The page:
The PROBIT Procedure

# Overview

The PROBIT procedure calculates maximum likelihood estimates of regression parameters and the natural (or threshold) response rate for quantal response data from biological assays or other discrete event data. This includes probit, logit, ordinal logistic, and extreme value (or gompit) regression models. Probit analysis developed from the need to analyze qualitative (dichotomous or polytomous) dependent variables within the regression framework. Many response variables are binary by nature (yes/no), while others are measured ordinally rather than continuously (degree of severity). Ordinary least squares (OLS) regression has been shown to be inadequate when the dependent variable is discrete (Collett, 1991 and Agresti, 1990). Probit or logit analyses are more appropriate in this case.

The PROBIT procedure computes maximum likelihood estimates of the parameters and C of the probit equation using a modified Newton-Raphson algorithm. When the response Y is binary, with values 0 and 1, the probit equation is where is a vector of parameter estimates

F
is a cumulative distribution function (the normal, logistic, or extreme value)
x
is a vector of explanatory variables

p
is the probability of a response

C
is the natural (threshold) response rate

Notice that PROC PROBIT, by default, models the probability of the lower response levels. The choice of the distribution function F (normal for the probit model, logistic for the logit model, and extreme value or Gompertz for the gompit model) determines the type of analysis. For most problems, there is relatively little difference between the normal and logistic specifications of the model. Both distributions are symmetric about the value zero. The extreme value (or Gompertz) distribution, however, is not symmetric, approaching 0 on the left more slowly than it approaches 1 on the right. You can use the extreme value distribution where such asymmetry is appropriate.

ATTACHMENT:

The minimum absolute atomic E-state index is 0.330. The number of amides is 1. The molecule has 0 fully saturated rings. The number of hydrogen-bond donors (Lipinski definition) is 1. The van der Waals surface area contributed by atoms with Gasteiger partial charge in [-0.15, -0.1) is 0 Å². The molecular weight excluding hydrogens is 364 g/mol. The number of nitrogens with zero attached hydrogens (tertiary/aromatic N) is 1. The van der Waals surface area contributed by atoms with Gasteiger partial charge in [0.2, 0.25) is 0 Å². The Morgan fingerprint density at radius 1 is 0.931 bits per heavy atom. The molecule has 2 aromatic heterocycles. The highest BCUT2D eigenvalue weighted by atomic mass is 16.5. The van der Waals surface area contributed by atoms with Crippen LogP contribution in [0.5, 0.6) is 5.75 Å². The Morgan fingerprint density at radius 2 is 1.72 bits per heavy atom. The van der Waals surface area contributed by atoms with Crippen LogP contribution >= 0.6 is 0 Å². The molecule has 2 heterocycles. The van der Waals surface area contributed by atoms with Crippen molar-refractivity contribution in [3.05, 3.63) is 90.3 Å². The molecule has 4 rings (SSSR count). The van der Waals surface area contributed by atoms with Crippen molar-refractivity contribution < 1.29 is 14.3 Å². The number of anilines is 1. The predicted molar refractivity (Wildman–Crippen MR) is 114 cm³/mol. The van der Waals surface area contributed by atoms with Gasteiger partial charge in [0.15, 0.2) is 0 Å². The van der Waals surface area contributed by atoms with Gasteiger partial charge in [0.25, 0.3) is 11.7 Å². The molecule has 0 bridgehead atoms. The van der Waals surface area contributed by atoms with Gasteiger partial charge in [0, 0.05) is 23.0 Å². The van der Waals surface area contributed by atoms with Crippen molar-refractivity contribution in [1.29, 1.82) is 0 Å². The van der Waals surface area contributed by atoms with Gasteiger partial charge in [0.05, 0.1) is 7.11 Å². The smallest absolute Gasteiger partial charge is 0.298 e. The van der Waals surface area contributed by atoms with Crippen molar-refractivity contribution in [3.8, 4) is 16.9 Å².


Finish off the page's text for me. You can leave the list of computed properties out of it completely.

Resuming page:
For ordinal response models, the response, Y, of an individual or an experimental unit may be restricted to one of a (usually small) number, , of ordinal values, denoted for convenience by 1, ... ,k, k+1. For example, the severity of coronary disease can be classified into three response categories as 1=no disease, 2=angina pectoris, and 3=myocardial infarction. The PROBIT procedure fits a common slopes cumulative model, which is a parallel lines regression model based on the cumulative probabilities of the response categories rather than on their individual probabilities. The cumulative model has the form  where are k-1 intercept parameters. By default, the covariate vector x contains an overall intercept term.

You can set or estimate the natural (threshold) response rate C. Estimation of C can begin either from an initial value that you specify or from the rate observed in a control group. By default, the natural response rate is fixed at zero. An observation in the data set analyzed by the PROBIT procedure may contain the response and explanatory values for one subject. Alternatively, it may provide the number of observed events from a number of subjects at a particular setting of the explanatory variables. In this case, PROC PROBIT models the probability of an event.